— “Louise Brooks was perhaps the ultimate flapper icon. A screen star to rank with Bacall and Hepburn, Brooks’ career straddled the silent era and early talkies. She bucked the system to make movies in Europe, notably Pandora’s Box, which lends its name to www.pandorasbox.com, dedicated to her remarkable life.”

O’Connell, Pamela Licalzi. “Dreaming Celebrities and the Earth’s Eye Candy.” New York Times, August 29, 2002.
— “… an excellent homage to the art of the silent film as well as one of its most luminous stars.”

Anderson, Jeffrey M. “Thirteen great film sites.” San Francisco Examiner, November 29, 2001.

Garner, Jack. “Movie buffs can find trivia, reviews online.” Rochester Democrat & Chronicle, September 12, 2000.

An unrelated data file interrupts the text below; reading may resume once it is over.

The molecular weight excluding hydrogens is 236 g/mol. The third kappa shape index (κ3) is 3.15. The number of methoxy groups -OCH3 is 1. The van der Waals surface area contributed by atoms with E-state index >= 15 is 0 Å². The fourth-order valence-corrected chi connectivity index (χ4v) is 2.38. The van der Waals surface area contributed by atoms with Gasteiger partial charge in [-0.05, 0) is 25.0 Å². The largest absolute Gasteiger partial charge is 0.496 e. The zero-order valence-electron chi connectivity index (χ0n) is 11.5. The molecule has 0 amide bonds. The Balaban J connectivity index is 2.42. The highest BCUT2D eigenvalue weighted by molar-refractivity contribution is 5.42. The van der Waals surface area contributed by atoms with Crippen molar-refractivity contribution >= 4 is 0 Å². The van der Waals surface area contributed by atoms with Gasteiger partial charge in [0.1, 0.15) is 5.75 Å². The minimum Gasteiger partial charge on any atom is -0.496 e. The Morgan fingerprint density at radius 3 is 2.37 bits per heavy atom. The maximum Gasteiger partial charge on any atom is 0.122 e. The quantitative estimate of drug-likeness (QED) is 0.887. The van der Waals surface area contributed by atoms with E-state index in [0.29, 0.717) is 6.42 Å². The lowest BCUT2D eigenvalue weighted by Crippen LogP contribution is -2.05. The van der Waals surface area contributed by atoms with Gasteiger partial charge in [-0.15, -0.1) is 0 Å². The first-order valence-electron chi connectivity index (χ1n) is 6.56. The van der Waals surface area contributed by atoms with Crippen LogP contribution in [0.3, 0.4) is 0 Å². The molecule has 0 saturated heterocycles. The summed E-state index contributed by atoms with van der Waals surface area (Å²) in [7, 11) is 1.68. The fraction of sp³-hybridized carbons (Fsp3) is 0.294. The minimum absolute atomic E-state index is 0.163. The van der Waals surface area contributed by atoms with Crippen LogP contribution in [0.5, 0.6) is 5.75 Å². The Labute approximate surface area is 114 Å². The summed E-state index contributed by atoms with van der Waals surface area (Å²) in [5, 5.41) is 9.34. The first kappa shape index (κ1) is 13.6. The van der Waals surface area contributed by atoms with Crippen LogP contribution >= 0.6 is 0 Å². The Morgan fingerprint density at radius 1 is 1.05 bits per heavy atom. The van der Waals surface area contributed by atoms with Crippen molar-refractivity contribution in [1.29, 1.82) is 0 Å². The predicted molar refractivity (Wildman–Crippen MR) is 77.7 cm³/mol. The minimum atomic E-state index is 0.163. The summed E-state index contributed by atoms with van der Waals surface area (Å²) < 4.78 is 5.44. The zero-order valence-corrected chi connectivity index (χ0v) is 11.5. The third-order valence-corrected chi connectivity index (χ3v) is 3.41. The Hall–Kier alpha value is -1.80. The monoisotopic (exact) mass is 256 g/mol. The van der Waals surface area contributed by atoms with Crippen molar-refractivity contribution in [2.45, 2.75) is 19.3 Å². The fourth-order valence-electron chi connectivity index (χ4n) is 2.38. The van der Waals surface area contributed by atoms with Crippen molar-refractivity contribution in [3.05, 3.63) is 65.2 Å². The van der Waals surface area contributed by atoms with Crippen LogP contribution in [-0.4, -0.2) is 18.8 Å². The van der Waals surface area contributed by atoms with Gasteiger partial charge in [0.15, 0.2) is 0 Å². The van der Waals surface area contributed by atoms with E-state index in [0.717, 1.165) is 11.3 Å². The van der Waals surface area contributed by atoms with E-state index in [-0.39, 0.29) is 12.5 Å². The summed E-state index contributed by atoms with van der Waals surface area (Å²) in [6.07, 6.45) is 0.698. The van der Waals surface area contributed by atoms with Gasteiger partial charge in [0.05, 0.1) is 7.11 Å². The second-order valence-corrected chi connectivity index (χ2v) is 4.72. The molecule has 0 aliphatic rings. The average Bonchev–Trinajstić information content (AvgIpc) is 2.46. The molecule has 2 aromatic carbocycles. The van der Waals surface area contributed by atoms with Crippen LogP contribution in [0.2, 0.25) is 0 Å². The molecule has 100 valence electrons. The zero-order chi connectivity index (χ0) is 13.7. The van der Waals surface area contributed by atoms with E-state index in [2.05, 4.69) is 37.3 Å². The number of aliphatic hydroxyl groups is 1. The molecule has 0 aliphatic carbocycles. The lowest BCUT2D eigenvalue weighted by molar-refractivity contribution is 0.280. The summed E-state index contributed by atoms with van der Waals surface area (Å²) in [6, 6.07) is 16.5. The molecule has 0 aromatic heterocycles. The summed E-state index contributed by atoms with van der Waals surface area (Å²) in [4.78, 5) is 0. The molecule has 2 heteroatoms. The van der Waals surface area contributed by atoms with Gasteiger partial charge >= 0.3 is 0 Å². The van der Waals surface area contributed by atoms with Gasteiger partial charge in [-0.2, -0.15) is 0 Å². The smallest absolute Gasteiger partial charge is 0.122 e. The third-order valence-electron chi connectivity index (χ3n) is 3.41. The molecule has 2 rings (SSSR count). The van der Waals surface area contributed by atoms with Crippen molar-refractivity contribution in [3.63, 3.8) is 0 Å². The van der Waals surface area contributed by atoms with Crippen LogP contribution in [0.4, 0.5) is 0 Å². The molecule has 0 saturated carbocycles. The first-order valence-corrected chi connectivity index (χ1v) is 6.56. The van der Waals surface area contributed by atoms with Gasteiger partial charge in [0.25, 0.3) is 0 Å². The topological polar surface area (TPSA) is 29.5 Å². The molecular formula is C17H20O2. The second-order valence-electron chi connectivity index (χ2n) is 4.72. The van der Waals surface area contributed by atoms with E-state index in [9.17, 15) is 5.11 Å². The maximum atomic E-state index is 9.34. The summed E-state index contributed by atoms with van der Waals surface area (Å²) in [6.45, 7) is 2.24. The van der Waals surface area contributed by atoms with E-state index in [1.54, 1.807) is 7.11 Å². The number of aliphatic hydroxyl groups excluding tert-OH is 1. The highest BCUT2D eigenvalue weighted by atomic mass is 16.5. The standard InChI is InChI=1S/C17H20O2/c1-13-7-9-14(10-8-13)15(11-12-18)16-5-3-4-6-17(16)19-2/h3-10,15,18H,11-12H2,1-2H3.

— described as “A fine example of a fan page, a thoughtful, artful site devoted to the life and times of a fabled silent movie legend” in New York newspaper

E! Entertainment. “Louise Brooks” episode. E! Mysteries & Scandals (TV Series), November 16, 1998.
— as Director of the Louise Brooks Society, I was one of the talking heads (along with Roger Ebert, Hugh Hefner, and film historian Frank Thompson) on this TV show hosted by A.J. Benza.

Evenson, Laura. “Lovely Lulu Lives Again.” San Francisco Chronicle, May 3, 1998.

Farrant, Darrin. “Programs – Sunday.” Melbourne Age, April 16, 1998.
— described as “… an exhaustive web site about this fascinating siren” in leading Australian newspaper.

Roberson, Fontaine. “Flapper Has ‘Virtual’ Fan Club in Noe Valley.” Noe Valley Voice, September, 1997.

anonymous. Net Directory, issue 7, 1996.
— named one of five best websites devoted to actresses in UK mag

Meddis, Sam Vincent. “Net: New and notable.” USA Today, May 23, 1996.